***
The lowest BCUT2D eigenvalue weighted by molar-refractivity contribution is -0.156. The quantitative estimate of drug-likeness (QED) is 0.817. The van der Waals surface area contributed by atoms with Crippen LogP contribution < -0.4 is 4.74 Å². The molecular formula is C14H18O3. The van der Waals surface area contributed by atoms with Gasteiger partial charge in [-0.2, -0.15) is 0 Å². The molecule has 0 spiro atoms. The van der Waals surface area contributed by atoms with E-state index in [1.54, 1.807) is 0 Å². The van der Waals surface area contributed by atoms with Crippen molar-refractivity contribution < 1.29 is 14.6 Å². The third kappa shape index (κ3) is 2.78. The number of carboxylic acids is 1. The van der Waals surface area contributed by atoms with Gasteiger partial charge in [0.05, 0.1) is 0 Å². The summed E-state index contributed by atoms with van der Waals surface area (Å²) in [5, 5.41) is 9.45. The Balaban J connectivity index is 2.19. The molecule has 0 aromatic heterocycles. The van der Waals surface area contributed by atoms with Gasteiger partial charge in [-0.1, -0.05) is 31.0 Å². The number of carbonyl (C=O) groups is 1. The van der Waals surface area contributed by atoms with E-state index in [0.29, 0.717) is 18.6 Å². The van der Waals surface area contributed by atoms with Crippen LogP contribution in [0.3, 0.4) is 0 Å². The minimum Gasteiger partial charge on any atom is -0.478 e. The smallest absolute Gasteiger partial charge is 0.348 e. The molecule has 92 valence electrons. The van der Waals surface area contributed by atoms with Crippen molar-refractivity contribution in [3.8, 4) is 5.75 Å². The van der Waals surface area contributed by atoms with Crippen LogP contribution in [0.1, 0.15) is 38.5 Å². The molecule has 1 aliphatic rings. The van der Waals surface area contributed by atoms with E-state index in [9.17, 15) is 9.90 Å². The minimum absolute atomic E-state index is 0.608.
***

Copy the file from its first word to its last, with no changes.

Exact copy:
The lowest BCUT2D eigenvalue weighted by molar-refractivity contribution is -0.156. The quantitative estimate of drug-likeness (QED) is 0.817. The van der Waals surface area contributed by atoms with Crippen LogP contribution < -0.4 is 4.74 Å². The molecular formula is C14H18O3. The van der Waals surface area contributed by atoms with Gasteiger partial charge in [-0.2, -0.15) is 0 Å². The molecule has 0 spiro atoms. The van der Waals surface area contributed by atoms with E-state index in [1.54, 1.807) is 0 Å². The van der Waals surface area contributed by atoms with Crippen molar-refractivity contribution < 1.29 is 14.6 Å². The third kappa shape index (κ3) is 2.78. The number of carboxylic acids is 1. The van der Waals surface area contributed by atoms with Gasteiger partial charge in [0.05, 0.1) is 0 Å². The summed E-state index contributed by atoms with van der Waals surface area (Å²) in [5, 5.41) is 9.45. The Balaban J connectivity index is 2.19. The molecule has 0 aromatic heterocycles. The van der Waals surface area contributed by atoms with Gasteiger partial charge in [-0.1, -0.05) is 31.0 Å². The number of carbonyl (C=O) groups is 1. The van der Waals surface area contributed by atoms with E-state index in [0.29, 0.717) is 18.6 Å². The van der Waals surface area contributed by atoms with Crippen LogP contribution in [0.3, 0.4) is 0 Å². The minimum Gasteiger partial charge on any atom is -0.478 e. The smallest absolute Gasteiger partial charge is 0.348 e. The molecule has 92 valence electrons. The van der Waals surface area contributed by atoms with Crippen molar-refractivity contribution in [3.8, 4) is 5.75 Å². The van der Waals surface area contributed by atoms with Crippen LogP contribution in [0.1, 0.15) is 38.5 Å². The molecule has 1 aliphatic rings. The van der Waals surface area contributed by atoms with E-state index in [9.17, 15) is 9.90 Å². The minimum absolute atomic E-state index is 0.608.